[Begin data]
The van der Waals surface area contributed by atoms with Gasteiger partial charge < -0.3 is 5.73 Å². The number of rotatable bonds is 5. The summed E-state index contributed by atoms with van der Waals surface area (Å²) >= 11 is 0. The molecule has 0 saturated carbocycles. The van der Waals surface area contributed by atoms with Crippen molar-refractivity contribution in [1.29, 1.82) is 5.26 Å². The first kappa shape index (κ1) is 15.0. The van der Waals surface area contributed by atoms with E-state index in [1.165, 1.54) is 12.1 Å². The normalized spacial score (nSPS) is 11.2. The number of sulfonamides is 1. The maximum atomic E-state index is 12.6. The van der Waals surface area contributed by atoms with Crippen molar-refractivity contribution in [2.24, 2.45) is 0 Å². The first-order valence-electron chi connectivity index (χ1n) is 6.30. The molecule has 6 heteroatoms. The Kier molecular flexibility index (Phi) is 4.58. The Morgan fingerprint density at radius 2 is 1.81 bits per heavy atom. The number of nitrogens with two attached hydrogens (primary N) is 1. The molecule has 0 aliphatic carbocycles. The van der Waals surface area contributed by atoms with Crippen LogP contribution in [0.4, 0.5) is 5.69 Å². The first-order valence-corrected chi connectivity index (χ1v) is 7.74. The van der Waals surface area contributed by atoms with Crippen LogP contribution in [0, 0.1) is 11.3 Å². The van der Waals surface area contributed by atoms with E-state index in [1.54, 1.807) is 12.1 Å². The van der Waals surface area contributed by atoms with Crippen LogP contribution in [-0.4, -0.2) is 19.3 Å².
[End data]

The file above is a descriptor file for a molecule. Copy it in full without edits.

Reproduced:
The van der Waals surface area contributed by atoms with Gasteiger partial charge < -0.3 is 5.73 Å². The number of rotatable bonds is 5. The summed E-state index contributed by atoms with van der Waals surface area (Å²) >= 11 is 0. The molecule has 0 saturated carbocycles. The van der Waals surface area contributed by atoms with Crippen molar-refractivity contribution in [1.29, 1.82) is 5.26 Å². The first kappa shape index (κ1) is 15.0. The van der Waals surface area contributed by atoms with E-state index in [1.165, 1.54) is 12.1 Å². The normalized spacial score (nSPS) is 11.2. The number of sulfonamides is 1. The maximum atomic E-state index is 12.6. The van der Waals surface area contributed by atoms with Crippen molar-refractivity contribution in [2.24, 2.45) is 0 Å². The first-order valence-electron chi connectivity index (χ1n) is 6.30. The molecule has 6 heteroatoms. The Kier molecular flexibility index (Phi) is 4.58. The Morgan fingerprint density at radius 2 is 1.81 bits per heavy atom. The number of nitrogens with two attached hydrogens (primary N) is 1. The molecule has 0 aliphatic carbocycles. The van der Waals surface area contributed by atoms with Crippen LogP contribution in [0.4, 0.5) is 5.69 Å². The first-order valence-corrected chi connectivity index (χ1v) is 7.74. The van der Waals surface area contributed by atoms with Crippen LogP contribution in [0, 0.1) is 11.3 Å². The van der Waals surface area contributed by atoms with E-state index in [1.54, 1.807) is 12.1 Å². The van der Waals surface area contributed by atoms with Crippen LogP contribution in [-0.4, -0.2) is 19.3 Å².